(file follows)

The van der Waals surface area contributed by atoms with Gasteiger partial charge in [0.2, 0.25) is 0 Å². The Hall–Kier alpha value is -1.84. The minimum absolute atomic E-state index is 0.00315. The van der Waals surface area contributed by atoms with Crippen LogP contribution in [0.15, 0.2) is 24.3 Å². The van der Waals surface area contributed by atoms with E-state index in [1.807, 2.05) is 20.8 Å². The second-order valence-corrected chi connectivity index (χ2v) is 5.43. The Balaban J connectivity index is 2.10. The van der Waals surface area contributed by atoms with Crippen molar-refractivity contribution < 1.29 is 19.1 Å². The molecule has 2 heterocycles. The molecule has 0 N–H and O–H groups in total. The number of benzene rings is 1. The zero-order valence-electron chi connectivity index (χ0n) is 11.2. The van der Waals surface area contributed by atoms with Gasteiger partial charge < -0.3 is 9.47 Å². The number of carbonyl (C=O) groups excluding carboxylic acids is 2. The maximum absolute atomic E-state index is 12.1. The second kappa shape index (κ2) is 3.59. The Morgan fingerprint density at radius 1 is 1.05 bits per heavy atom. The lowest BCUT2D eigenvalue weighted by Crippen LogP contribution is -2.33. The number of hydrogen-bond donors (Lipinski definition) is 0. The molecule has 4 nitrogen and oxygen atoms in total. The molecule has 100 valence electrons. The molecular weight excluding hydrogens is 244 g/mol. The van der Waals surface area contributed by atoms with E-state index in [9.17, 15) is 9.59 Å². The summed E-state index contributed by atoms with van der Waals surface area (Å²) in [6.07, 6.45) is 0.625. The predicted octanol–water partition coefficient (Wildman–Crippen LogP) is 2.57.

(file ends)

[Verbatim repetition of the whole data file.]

The van der Waals surface area contributed by atoms with Gasteiger partial charge in [0.2, 0.25) is 0 Å². The Hall–Kier alpha value is -1.84. The minimum absolute atomic E-state index is 0.00315. The van der Waals surface area contributed by atoms with Crippen LogP contribution in [0.15, 0.2) is 24.3 Å². The van der Waals surface area contributed by atoms with E-state index in [1.807, 2.05) is 20.8 Å². The second-order valence-corrected chi connectivity index (χ2v) is 5.43. The Balaban J connectivity index is 2.10. The van der Waals surface area contributed by atoms with Crippen molar-refractivity contribution < 1.29 is 19.1 Å². The molecule has 2 heterocycles. The molecule has 0 N–H and O–H groups in total. The number of benzene rings is 1. The zero-order valence-electron chi connectivity index (χ0n) is 11.2. The van der Waals surface area contributed by atoms with Gasteiger partial charge < -0.3 is 9.47 Å². The number of carbonyl (C=O) groups excluding carboxylic acids is 2. The maximum absolute atomic E-state index is 12.1. The second kappa shape index (κ2) is 3.59. The Morgan fingerprint density at radius 1 is 1.05 bits per heavy atom. The lowest BCUT2D eigenvalue weighted by Crippen LogP contribution is -2.33. The number of hydrogen-bond donors (Lipinski definition) is 0. The molecule has 4 nitrogen and oxygen atoms in total. The molecule has 100 valence electrons. The molecular weight excluding hydrogens is 244 g/mol. The van der Waals surface area contributed by atoms with E-state index in [9.17, 15) is 9.59 Å². The summed E-state index contributed by atoms with van der Waals surface area (Å²) in [6.07, 6.45) is 0.625. The predicted octanol–water partition coefficient (Wildman–Crippen LogP) is 2.57.